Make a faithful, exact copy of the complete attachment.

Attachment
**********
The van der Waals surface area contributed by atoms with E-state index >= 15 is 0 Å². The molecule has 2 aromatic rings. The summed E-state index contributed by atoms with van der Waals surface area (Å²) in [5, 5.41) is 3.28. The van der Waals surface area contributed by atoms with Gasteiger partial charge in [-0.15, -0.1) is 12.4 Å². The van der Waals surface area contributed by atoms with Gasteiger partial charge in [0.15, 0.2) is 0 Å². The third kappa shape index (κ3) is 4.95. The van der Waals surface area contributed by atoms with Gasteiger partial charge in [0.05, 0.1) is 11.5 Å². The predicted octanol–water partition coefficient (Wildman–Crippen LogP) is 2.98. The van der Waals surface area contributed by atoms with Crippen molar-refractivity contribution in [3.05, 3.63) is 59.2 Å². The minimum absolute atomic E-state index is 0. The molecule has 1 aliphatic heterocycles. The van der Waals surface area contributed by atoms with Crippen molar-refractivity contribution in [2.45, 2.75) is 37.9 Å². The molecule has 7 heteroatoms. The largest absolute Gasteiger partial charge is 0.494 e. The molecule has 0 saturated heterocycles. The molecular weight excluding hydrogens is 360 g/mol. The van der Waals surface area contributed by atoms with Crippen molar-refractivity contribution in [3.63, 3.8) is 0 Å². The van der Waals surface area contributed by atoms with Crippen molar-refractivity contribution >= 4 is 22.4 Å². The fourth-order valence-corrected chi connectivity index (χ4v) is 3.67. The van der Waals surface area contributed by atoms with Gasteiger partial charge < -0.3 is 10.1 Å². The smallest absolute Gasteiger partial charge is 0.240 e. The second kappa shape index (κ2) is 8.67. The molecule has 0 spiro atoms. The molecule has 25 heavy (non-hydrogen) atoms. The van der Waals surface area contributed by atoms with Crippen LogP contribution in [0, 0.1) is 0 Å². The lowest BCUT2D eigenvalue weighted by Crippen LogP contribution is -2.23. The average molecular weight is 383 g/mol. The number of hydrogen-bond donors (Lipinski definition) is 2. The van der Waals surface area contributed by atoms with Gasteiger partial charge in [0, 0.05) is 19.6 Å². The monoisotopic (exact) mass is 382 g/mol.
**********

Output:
The van der Waals surface area contributed by atoms with E-state index >= 15 is 0 Å². The molecule has 2 aromatic rings. The summed E-state index contributed by atoms with van der Waals surface area (Å²) in [5, 5.41) is 3.28. The van der Waals surface area contributed by atoms with Gasteiger partial charge in [-0.15, -0.1) is 12.4 Å². The van der Waals surface area contributed by atoms with Gasteiger partial charge in [0.15, 0.2) is 0 Å². The third kappa shape index (κ3) is 4.95. The van der Waals surface area contributed by atoms with Gasteiger partial charge in [0.05, 0.1) is 11.5 Å². The predicted octanol–water partition coefficient (Wildman–Crippen LogP) is 2.98. The van der Waals surface area contributed by atoms with Crippen molar-refractivity contribution in [3.05, 3.63) is 59.2 Å². The minimum absolute atomic E-state index is 0. The molecule has 1 aliphatic heterocycles. The van der Waals surface area contributed by atoms with Crippen molar-refractivity contribution in [2.45, 2.75) is 37.9 Å². The molecule has 7 heteroatoms. The largest absolute Gasteiger partial charge is 0.494 e. The molecule has 0 saturated heterocycles. The molecular weight excluding hydrogens is 360 g/mol. The van der Waals surface area contributed by atoms with Crippen molar-refractivity contribution in [3.63, 3.8) is 0 Å². The van der Waals surface area contributed by atoms with Crippen molar-refractivity contribution >= 4 is 22.4 Å². The fourth-order valence-corrected chi connectivity index (χ4v) is 3.67. The van der Waals surface area contributed by atoms with Gasteiger partial charge < -0.3 is 10.1 Å². The smallest absolute Gasteiger partial charge is 0.240 e. The second kappa shape index (κ2) is 8.67. The molecule has 0 spiro atoms. The molecule has 25 heavy (non-hydrogen) atoms. The van der Waals surface area contributed by atoms with Crippen LogP contribution in [0, 0.1) is 0 Å². The lowest BCUT2D eigenvalue weighted by Crippen LogP contribution is -2.23. The average molecular weight is 383 g/mol. The number of hydrogen-bond donors (Lipinski definition) is 2. The van der Waals surface area contributed by atoms with Gasteiger partial charge in [0, 0.05) is 19.6 Å². The monoisotopic (exact) mass is 382 g/mol.